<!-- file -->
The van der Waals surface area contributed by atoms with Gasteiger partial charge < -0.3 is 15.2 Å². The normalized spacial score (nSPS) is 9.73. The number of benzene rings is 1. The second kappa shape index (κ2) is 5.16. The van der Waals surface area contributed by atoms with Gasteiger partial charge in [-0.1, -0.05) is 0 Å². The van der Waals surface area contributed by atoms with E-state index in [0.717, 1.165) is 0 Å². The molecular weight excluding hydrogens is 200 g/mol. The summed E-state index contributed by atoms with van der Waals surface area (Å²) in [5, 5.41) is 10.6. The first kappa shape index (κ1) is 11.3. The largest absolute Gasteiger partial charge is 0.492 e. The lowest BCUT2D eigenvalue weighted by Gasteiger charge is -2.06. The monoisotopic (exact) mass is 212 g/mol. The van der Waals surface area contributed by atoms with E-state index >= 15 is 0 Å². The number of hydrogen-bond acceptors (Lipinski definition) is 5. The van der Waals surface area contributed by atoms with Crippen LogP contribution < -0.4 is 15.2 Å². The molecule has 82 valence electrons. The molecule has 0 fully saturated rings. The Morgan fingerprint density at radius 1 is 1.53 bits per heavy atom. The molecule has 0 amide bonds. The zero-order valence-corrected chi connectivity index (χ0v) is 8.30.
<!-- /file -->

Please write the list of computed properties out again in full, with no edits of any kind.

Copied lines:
The van der Waals surface area contributed by atoms with Gasteiger partial charge < -0.3 is 15.2 Å². The normalized spacial score (nSPS) is 9.73. The number of benzene rings is 1. The second kappa shape index (κ2) is 5.16. The van der Waals surface area contributed by atoms with Gasteiger partial charge in [-0.1, -0.05) is 0 Å². The van der Waals surface area contributed by atoms with E-state index in [0.717, 1.165) is 0 Å². The molecular weight excluding hydrogens is 200 g/mol. The summed E-state index contributed by atoms with van der Waals surface area (Å²) in [5, 5.41) is 10.6. The first kappa shape index (κ1) is 11.3. The largest absolute Gasteiger partial charge is 0.492 e. The lowest BCUT2D eigenvalue weighted by Gasteiger charge is -2.06. The monoisotopic (exact) mass is 212 g/mol. The van der Waals surface area contributed by atoms with E-state index >= 15 is 0 Å². The number of hydrogen-bond acceptors (Lipinski definition) is 5. The van der Waals surface area contributed by atoms with Crippen LogP contribution < -0.4 is 15.2 Å². The molecule has 82 valence electrons. The molecule has 0 fully saturated rings. The Morgan fingerprint density at radius 1 is 1.53 bits per heavy atom. The molecule has 0 amide bonds. The zero-order valence-corrected chi connectivity index (χ0v) is 8.30.